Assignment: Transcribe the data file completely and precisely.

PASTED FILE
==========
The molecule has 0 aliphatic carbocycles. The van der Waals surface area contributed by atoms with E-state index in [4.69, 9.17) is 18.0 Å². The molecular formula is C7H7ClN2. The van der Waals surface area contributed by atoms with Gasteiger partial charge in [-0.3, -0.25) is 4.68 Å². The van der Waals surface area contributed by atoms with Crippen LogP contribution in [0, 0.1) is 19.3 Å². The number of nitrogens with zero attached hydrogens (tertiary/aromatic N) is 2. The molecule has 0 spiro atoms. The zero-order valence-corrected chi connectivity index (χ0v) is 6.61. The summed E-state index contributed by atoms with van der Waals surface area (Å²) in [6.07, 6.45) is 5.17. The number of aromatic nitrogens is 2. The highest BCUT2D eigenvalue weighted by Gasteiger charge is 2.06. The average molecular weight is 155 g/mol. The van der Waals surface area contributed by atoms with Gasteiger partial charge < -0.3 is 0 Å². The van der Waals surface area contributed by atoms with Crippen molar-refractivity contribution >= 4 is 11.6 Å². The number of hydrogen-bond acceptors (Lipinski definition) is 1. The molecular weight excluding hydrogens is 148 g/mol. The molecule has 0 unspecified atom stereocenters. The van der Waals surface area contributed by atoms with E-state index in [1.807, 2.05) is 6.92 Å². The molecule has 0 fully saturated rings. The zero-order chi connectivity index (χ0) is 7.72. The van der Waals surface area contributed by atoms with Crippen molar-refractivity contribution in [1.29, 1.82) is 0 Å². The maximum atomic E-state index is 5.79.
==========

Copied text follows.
The molecule has 0 aliphatic carbocycles. The van der Waals surface area contributed by atoms with E-state index in [4.69, 9.17) is 18.0 Å². The molecular formula is C7H7ClN2. The van der Waals surface area contributed by atoms with Gasteiger partial charge in [-0.3, -0.25) is 4.68 Å². The van der Waals surface area contributed by atoms with Crippen LogP contribution in [0, 0.1) is 19.3 Å². The number of nitrogens with zero attached hydrogens (tertiary/aromatic N) is 2. The molecule has 0 spiro atoms. The zero-order valence-corrected chi connectivity index (χ0v) is 6.61. The summed E-state index contributed by atoms with van der Waals surface area (Å²) in [6.07, 6.45) is 5.17. The number of aromatic nitrogens is 2. The highest BCUT2D eigenvalue weighted by Gasteiger charge is 2.06. The average molecular weight is 155 g/mol. The van der Waals surface area contributed by atoms with Gasteiger partial charge < -0.3 is 0 Å². The van der Waals surface area contributed by atoms with Crippen molar-refractivity contribution >= 4 is 11.6 Å². The number of hydrogen-bond acceptors (Lipinski definition) is 1. The molecular weight excluding hydrogens is 148 g/mol. The molecule has 0 unspecified atom stereocenters. The van der Waals surface area contributed by atoms with E-state index in [1.807, 2.05) is 6.92 Å². The molecule has 0 fully saturated rings. The zero-order chi connectivity index (χ0) is 7.72. The van der Waals surface area contributed by atoms with Crippen molar-refractivity contribution in [1.29, 1.82) is 0 Å². The maximum atomic E-state index is 5.79.